4.5 Free-Body Diagrams

4.6 Equations of Equilibrium

4.7 Characteristics of Dry Friction

4.8 Problems Involving Dry Friction

5 Structural Analysis

Chapter Objectives

5.1 Simple Trusses

5.2 The Method of Joints

5.3 Zero-Force Members

5.4 The Method of Sections

5.5 Frames and Machines

6 Center of Gravity, Centroid, and Moment of Inertia

Chapter Objectives

6.1 Center of Gravity and the Centroid of a Body

6.2 Composite Bodies

6.3 Moments of Inertia for Areas

6.4 Parallel-Axis Theorem for an Area

6.5 Moments of Inertia for Composite Areas

7 Stress and Strain

Chapter Objectives

7.1 Introduction

7.2 Internal Resultant Loadings

7.3 Stress

7.4 Average Normal Stress in an Axially Loaded Bar

7.5 Average Shear Stress

7.6 Allowable Stress Design

7.7 Deformation

7.8 Strain

8 Mechanical Properties of Materials

Chapter Objectives

8.1 The Tension and Compression Test

8.2 The Stress—Strain Diagram

8.3 Stress—Strain Behavior of Ductile and Brittle Materials

8.4 Strain Energy

8.5 Poisson’s Ratio

8.6 The Shear Stress—Strain Diagram

9 Axial Load

Chapter Objectives

9.1 Saint-Venant’s Principle

9.2 Elastic Deformation of an Axially Loaded Member

9.3 Principle of Superposition

9.4 Statically Indeterminate Axially Loaded Members

9.5 The Force Method of Analysis for Axially Loaded Members

9.6 Thermal Stress

10  Torsion

Chapter Objectives

10.1 Torsional Deformation of a Circular Shaft

10.2 The Torsion Formula

10.3 Power Transmission

10.4 Angle of Twist

10.5 Statically Indeterminate Torque-Loaded Members

11 Bending

Chapter Objectives

11.1 Shear and Moment Diagrams

11.2 Graphical Method for Constructing

Shear and Moment Diagrams

11.3 Bending Deformation of a Straight Member

11.4 The Flexure Formula

11.5 Unsymmetric Bending

12 Transverse Shear

Chapter Objectives

12.1 Shear in Straight Members

12.2 The Shear Formula

12.3 Shear Flow in Built-Up Members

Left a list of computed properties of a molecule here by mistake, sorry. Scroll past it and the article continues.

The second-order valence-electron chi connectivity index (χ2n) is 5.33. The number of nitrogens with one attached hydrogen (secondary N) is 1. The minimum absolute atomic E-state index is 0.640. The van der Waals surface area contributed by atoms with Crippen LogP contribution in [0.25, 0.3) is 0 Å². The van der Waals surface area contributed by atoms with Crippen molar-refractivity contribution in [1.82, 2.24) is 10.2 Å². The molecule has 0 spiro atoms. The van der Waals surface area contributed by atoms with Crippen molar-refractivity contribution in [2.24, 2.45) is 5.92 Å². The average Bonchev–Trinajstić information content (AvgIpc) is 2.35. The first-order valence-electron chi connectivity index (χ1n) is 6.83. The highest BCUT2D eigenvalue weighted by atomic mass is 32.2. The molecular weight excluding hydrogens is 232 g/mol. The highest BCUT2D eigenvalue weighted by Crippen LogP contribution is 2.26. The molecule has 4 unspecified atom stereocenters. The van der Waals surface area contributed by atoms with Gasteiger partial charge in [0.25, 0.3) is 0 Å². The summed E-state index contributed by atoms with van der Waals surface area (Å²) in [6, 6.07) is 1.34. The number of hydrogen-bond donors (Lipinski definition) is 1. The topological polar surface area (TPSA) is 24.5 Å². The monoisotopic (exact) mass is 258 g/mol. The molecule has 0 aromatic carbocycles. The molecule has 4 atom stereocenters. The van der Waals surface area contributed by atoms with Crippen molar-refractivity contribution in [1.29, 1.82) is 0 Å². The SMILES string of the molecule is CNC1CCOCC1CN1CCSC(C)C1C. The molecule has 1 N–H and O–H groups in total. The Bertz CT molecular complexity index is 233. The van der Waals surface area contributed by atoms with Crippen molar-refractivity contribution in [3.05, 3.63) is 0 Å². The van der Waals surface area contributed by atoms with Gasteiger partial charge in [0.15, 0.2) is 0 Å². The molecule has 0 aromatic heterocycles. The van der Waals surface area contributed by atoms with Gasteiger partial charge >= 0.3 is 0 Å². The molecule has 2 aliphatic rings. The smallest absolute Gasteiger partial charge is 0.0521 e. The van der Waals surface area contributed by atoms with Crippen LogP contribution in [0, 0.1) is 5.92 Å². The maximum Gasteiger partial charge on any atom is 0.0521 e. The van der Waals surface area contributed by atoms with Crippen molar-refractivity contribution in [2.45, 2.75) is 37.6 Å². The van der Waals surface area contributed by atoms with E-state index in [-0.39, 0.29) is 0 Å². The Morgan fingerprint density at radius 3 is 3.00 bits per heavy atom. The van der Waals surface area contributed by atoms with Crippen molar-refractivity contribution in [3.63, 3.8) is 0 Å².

13 Combined Loadings

Chapter Objectives

13.1 Thin-Walled Pressure Vessels

13.2 State of Stress Caused by Combined Loadings

14 Stress and Strain Transformation

Chapter Objectives

14.1 Plane-Stress Transformation

14.2 General Equations of Plane-Stress Transformation

14.3 Principal Stresses and Maximum In-Plane Shear Stress

14.4 Mohr’s Circle–Plane Stress

14.5 Absolute Maximum Shear Stress

14.6 Plane Strain

14.7 General Equations of Plane-Strain Transformation

*14.8 Mohr’s Circle–Plane Strain

*14.9 Absolute Maximum Shear Strain

14.10 Strain Rosettes

14.11 Material Property Relationships

15 Design of Beams and Shafts

Chapter Objectives

15.1 Basis for Beam Design

15.2 Prismatic Beam Design

16 Deflection of Beams and Shafts

Chapter Objectives

16.1 The Elastic Curve

16.2 Slope and Displacement by Integration

*16.3 Discontinuity Functions

16.4 Method of Superposition

16.5 Statically Indeterminate Beams and Shafts–Method of Superposition

17 Buckling of Columns

Chapter Objectives

17.1 Critical Load

17.2 Ideal Column with Pin Supports

17.3 Columns Having Various Types of Supports

*17.4 The Secant Formula


A Mathematical Review and Expressions

B Geometric Properties of An Area and Volume

C Geometric Properties of Wide-Flange Sections 

D Slopes and Deflections of Beams

Preliminary Problems Solutions

Fundamental Problems

Solutions and Answers

Selected Answers